Mr Tsvangirai’s Movement for Democratic Change (MDC) last week severed contacts with President Robert Mugabe’s Zanu PF following mounting differences over the implementation of their power sharing agreement.
The party boycotted a cabinet meeting on Tuesday and Mr Tsvangirai said he will not convene council of ministers meetings – which are responsible for formulating government policy – until the dispute is resolved.
But MDC ministers still carry out their other official duties and attending parliament, which resumed sitting on Tuesday.
Mr Gorden Moyo, a Minister of State in the Prime Minister’s office said he was denied permission to travel for a lecture on Zimbabwe’s eight month old unity government at a South African university.
According to Zimbabwean law, a minister may not travel out of the country without cabinet authority.
“I have been denied permission to travel for a lecture in South Africa,” Mr Moyo said while on his way to the airport in defiance of the directive.
“This goes to show that they are trying to prevent MDC ministers from carrying out their duties.
“The disengagement does not mean we have stopped being part of the government, we only suspended contact with Zanu PF.”
On Tuesday, the state media also accused Mr Tsvangirai of travelling out of the country without cabinet approval.
The Prime Minister is on a regional tour to drum up support for his party’s protest against what it says is Mr Mugabe’s reluctance to fully implement the power sharing pact brokered by the Southern African Development Community (SADC).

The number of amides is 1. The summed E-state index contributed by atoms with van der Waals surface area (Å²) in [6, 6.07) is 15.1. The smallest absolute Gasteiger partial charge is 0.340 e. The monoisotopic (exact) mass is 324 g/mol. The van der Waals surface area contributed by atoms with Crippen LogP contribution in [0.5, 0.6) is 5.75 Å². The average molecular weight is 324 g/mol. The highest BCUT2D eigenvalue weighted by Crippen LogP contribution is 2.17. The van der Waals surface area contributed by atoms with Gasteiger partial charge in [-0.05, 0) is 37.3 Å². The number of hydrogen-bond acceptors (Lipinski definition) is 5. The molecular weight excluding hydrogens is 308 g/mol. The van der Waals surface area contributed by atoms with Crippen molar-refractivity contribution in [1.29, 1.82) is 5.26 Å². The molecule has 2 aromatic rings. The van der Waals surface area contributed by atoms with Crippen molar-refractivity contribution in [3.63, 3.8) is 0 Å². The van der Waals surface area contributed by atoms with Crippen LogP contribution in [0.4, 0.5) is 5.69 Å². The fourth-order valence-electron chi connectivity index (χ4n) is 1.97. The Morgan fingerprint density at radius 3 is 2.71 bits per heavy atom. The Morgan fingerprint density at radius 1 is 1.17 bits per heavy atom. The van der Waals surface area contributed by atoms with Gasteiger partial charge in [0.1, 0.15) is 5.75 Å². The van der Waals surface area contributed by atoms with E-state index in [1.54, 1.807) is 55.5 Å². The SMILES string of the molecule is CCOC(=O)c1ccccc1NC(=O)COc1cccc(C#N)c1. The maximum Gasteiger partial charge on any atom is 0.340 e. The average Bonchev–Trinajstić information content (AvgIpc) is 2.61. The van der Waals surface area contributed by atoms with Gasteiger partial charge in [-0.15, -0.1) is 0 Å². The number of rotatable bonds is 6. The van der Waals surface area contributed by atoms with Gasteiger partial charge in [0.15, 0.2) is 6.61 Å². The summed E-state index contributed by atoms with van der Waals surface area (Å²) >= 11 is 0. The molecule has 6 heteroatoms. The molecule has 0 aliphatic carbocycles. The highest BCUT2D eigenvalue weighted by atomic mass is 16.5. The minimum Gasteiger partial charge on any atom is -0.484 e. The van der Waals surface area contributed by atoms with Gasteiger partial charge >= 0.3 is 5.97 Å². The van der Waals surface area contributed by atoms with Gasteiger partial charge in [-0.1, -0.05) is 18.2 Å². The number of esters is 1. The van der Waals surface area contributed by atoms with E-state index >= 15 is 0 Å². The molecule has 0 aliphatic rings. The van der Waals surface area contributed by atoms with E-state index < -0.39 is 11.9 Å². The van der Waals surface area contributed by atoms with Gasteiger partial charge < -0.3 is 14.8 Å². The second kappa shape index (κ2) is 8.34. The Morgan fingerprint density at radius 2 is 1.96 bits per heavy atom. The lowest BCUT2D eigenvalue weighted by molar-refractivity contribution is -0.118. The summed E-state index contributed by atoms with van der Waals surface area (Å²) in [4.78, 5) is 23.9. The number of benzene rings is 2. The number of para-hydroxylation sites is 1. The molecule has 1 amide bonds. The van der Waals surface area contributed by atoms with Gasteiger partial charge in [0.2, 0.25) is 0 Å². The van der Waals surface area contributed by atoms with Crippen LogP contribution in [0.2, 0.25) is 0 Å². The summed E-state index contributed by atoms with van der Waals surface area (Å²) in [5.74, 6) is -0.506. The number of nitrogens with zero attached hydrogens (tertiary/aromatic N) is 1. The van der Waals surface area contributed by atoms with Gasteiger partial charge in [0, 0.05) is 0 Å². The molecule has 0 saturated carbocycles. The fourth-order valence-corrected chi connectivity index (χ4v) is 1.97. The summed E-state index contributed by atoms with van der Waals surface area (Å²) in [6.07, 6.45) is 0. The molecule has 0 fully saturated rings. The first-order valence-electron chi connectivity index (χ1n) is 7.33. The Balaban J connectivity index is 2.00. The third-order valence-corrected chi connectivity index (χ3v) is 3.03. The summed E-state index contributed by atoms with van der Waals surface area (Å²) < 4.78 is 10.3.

SADC and the African Union are the guarantors of the deal that was touted as the only way out of Zimbabwe’s devastating economic and political problems.
Meanwhile, the smaller faction of the MDC led by Deputy Prime Minister Professor Arthur Mutambara said it would not recognise a government led by Mr Mugabe’s Zanu PF if Mr Tsvangirai’s party decides to pull out of the unity government.
The party which is the smallest in the coalition attended Tuesday’s cabinet meeting.
Prof Mutambara has also met Mr Mugabe and Mr Tsvangirai since the crisis began unfolding on Friday to try and bring them together but has refused to take sides.
"What we have right now is a dysfunctional marriage. We are very upset and very angry,” the deputy prime minister said.
“Mugabe lost to Morgan Tsvangirai in last year’s elections. The only election was in March last year.
“How can he run this country alone? If this Global Political Agreement is to collapse I would say to Robert Mugabe, you are not the President of Zimbabwe. You are an illegitimate leader.
“If this GPA is to collapse I would say to Morgan Tsvangirai please no grandstanding.”
The MDC says if the AU and SADC fail to find a lasting solution the United Nations must organise fresh elections. The Nation